Sea of Trouble

Shooting of Tamil fisherman must be probed. Overfishing in the Palk Straits must end for a lasting solution to the issue.

By: Editorial | Published:March 9, 2017 12:05 am

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Passions are running high in Tamil Nadu after a fisherman from the state was found dead off the Rameswaram coast. State police has alleged that he was shot by Sri Lankan navy. Colombo denied the incident but has promised a probe. The Tamil Nadu chief minister has written to Prime Minister Narendra Modi asking for the issue to be raised at the highest level with Sri Lanka. The urgency and concern shown by Chief Minister Edappadi Palaniswamy is understandable, but India’s response ought not be driven by emotional pitch. India-Sri Lanka ties have been on the mend in recent years, but the fishermen issue remains a major irritant. Ministerial-level talks in November last year had led to the set up of a Joint Working Group on Fisheries and a hotline between the Coast Guards of India and Sri Lanka for speedy redress when fishermen are arrested. These institutional mechanisms should be strengthened and local populations sensitised to them: Fishing communities should be assured of due process and speedy redress in the event of arrests or even killing of fishermen.

Arrests and shootings in the Palk Straits are often the result of fishermen crossing national maritime boundaries in search of fish. The Palk Straits is now home to too many fishermen and vessels: It is one of the most over-fished seas. The fisheries economy in Rameswaram saw a rise in the number of vessels, especially trawlers, in the 1980s, which coincided with the the civil war in Sri Lanka that led to a collapse of fisheries there. When fishing operations resumed in Sri Lanka, the sea could not support the fleet of vessels and the catch started to fall. Desperate fishermen started to look for new grounds to spread their net, often transgressing the national boundaries leading to arrests. A long-term solution to the issue will need a scaling down of fishing operations in the region. The government could offer a voluntary buy-back scheme for trawlers and boats and offer a rehabilitation package to deck hands. This would also help to protect artisanal fishermen, whose livelihood is threatened by overfishing by trawlers.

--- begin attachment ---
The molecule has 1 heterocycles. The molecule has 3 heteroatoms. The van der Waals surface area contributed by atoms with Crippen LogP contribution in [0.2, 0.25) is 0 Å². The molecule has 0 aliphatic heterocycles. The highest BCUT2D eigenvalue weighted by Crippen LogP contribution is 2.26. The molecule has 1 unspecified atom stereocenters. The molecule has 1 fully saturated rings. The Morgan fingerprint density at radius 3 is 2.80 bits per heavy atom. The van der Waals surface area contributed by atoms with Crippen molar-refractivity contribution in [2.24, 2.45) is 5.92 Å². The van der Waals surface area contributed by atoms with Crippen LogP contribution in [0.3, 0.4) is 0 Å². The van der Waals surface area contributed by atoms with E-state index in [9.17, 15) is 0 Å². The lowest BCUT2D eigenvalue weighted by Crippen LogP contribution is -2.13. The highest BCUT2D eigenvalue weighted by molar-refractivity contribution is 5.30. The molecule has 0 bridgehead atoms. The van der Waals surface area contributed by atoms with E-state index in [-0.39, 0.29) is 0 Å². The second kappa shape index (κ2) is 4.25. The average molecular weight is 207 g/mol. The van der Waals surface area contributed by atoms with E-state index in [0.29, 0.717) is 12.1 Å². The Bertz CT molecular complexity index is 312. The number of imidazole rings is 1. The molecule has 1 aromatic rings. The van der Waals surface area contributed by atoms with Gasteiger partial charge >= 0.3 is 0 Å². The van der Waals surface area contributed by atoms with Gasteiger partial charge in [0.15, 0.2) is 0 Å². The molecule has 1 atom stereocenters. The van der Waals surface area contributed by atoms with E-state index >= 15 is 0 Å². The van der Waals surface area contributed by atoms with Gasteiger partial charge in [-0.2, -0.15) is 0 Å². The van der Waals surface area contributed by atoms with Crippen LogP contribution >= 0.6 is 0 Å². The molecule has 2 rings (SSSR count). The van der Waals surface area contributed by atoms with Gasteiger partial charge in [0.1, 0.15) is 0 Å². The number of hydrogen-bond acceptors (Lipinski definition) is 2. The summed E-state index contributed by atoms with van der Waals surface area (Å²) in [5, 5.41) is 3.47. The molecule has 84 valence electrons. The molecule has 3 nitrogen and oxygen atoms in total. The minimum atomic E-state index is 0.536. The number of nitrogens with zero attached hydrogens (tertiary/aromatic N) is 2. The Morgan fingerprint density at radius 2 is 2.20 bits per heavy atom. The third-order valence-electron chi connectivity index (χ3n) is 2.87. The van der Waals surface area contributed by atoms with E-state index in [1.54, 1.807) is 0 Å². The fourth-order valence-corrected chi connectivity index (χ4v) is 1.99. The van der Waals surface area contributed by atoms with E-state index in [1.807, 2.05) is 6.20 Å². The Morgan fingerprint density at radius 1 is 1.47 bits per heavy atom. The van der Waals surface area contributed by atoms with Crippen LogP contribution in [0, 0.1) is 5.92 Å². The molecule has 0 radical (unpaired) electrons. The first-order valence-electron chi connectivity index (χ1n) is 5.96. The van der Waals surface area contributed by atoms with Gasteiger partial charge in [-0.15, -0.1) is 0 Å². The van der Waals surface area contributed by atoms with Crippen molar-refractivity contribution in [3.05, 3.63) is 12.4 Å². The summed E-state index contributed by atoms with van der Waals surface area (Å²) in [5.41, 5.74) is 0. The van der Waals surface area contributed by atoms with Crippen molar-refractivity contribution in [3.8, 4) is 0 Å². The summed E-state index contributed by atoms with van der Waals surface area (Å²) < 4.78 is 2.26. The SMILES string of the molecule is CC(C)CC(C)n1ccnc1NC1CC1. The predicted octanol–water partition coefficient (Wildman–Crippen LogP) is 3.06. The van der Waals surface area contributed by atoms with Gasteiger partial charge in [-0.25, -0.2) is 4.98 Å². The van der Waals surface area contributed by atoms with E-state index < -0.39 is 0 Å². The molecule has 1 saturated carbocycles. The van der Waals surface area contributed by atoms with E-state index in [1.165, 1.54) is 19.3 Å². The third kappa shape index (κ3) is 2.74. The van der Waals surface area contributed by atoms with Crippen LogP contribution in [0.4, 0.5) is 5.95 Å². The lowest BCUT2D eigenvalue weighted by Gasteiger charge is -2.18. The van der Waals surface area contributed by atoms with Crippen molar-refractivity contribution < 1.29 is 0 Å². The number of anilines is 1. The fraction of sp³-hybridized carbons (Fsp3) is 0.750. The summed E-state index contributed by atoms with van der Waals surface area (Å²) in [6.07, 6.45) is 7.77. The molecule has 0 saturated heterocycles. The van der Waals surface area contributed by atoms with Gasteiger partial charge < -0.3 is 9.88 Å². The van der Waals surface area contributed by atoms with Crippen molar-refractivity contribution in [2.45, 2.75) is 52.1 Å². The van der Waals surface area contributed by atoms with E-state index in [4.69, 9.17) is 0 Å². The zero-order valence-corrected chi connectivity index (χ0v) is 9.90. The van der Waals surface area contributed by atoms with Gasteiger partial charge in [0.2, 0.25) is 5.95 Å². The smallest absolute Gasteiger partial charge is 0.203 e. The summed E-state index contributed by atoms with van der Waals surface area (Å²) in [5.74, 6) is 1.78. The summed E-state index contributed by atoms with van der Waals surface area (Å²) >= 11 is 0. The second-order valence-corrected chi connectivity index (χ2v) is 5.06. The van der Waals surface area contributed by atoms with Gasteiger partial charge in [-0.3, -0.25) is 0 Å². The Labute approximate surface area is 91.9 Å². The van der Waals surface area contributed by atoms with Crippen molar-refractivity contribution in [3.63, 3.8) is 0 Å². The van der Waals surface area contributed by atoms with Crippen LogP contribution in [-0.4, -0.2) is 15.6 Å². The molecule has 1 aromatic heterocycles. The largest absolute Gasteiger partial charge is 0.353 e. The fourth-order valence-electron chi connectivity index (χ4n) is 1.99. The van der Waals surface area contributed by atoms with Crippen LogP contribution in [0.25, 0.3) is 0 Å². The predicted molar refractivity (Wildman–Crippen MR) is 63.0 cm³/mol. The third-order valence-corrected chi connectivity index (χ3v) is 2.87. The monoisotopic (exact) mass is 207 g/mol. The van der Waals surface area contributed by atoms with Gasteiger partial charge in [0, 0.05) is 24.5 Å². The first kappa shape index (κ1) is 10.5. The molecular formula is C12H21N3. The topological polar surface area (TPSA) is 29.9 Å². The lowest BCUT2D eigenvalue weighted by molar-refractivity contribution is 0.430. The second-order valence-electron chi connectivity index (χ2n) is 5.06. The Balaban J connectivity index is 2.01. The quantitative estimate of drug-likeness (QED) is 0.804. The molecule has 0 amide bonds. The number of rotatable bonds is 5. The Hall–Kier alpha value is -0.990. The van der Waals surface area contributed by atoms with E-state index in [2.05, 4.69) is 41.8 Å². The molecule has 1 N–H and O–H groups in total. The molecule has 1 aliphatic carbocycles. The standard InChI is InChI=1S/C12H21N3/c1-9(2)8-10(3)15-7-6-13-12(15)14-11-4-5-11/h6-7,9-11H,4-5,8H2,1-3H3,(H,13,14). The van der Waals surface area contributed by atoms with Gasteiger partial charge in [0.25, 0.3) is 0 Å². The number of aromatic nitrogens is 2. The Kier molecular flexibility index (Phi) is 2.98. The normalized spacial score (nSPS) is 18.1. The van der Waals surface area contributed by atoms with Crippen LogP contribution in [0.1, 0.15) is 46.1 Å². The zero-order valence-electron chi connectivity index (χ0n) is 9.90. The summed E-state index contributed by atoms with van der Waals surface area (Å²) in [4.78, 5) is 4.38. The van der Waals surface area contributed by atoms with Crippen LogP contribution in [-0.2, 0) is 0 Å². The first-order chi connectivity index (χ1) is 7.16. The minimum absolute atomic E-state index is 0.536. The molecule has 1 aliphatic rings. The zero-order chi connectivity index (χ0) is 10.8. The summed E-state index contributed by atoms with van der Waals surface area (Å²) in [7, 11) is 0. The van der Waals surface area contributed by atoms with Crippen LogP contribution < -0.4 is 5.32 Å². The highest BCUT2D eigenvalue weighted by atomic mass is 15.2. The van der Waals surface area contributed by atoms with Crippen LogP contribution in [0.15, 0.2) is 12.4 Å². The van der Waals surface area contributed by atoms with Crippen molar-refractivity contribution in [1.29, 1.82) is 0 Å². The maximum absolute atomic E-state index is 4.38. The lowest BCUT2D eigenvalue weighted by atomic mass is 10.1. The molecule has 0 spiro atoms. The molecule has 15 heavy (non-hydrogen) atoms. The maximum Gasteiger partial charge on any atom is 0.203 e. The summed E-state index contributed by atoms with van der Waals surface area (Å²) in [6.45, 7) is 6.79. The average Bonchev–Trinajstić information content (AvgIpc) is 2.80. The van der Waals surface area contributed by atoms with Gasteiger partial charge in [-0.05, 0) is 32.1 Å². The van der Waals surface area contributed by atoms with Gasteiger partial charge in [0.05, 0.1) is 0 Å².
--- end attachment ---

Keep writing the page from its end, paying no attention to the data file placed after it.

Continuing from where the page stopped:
While fishing rights, livelihood and safety issues of fishermen are matters of priority, the ecological factors underlining the crisis must not be ignored. More studies may be necessary to ascertain the number of vessels this region can support. This is necessary to build a sustainable fisheries economy in the Rameswaram region. Political and diplomatic action can only play a supportive role.

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